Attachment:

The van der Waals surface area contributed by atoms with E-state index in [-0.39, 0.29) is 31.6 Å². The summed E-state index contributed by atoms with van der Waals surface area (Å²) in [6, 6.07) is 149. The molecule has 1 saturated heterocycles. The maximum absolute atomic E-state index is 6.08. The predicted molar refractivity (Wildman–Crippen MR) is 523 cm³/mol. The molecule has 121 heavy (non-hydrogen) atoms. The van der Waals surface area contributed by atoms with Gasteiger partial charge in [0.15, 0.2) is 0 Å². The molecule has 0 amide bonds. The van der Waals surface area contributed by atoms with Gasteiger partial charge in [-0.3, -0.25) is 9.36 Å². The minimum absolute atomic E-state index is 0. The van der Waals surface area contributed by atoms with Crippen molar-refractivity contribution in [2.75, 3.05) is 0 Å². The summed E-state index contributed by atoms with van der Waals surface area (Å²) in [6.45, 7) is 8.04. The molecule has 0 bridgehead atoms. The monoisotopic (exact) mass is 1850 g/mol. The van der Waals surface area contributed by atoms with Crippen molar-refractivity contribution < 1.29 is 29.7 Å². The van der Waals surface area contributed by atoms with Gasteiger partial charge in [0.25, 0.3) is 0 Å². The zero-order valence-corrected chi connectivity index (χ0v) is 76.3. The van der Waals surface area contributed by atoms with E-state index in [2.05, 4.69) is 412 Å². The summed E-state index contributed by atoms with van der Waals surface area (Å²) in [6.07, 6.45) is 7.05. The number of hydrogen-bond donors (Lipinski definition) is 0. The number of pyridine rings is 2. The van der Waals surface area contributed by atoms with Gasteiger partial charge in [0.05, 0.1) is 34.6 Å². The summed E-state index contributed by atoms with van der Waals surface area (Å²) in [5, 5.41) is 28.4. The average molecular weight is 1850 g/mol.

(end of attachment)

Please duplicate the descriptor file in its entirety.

The van der Waals surface area contributed by atoms with E-state index in [-0.39, 0.29) is 31.6 Å². The summed E-state index contributed by atoms with van der Waals surface area (Å²) in [6, 6.07) is 149. The molecule has 1 saturated heterocycles. The maximum absolute atomic E-state index is 6.08. The predicted molar refractivity (Wildman–Crippen MR) is 523 cm³/mol. The molecule has 121 heavy (non-hydrogen) atoms. The van der Waals surface area contributed by atoms with Gasteiger partial charge in [0.15, 0.2) is 0 Å². The molecule has 0 amide bonds. The van der Waals surface area contributed by atoms with Gasteiger partial charge in [-0.3, -0.25) is 9.36 Å². The minimum absolute atomic E-state index is 0. The van der Waals surface area contributed by atoms with Crippen molar-refractivity contribution in [2.75, 3.05) is 0 Å². The summed E-state index contributed by atoms with van der Waals surface area (Å²) in [6.45, 7) is 8.04. The molecule has 0 bridgehead atoms. The monoisotopic (exact) mass is 1850 g/mol. The van der Waals surface area contributed by atoms with Crippen molar-refractivity contribution < 1.29 is 29.7 Å². The van der Waals surface area contributed by atoms with Gasteiger partial charge in [0.25, 0.3) is 0 Å². The zero-order valence-corrected chi connectivity index (χ0v) is 76.3. The van der Waals surface area contributed by atoms with E-state index in [2.05, 4.69) is 412 Å². The summed E-state index contributed by atoms with van der Waals surface area (Å²) in [6.07, 6.45) is 7.05. The number of hydrogen-bond donors (Lipinski definition) is 0. The number of pyridine rings is 2. The van der Waals surface area contributed by atoms with Gasteiger partial charge in [0.05, 0.1) is 34.6 Å². The summed E-state index contributed by atoms with van der Waals surface area (Å²) in [5, 5.41) is 28.4. The average molecular weight is 1850 g/mol.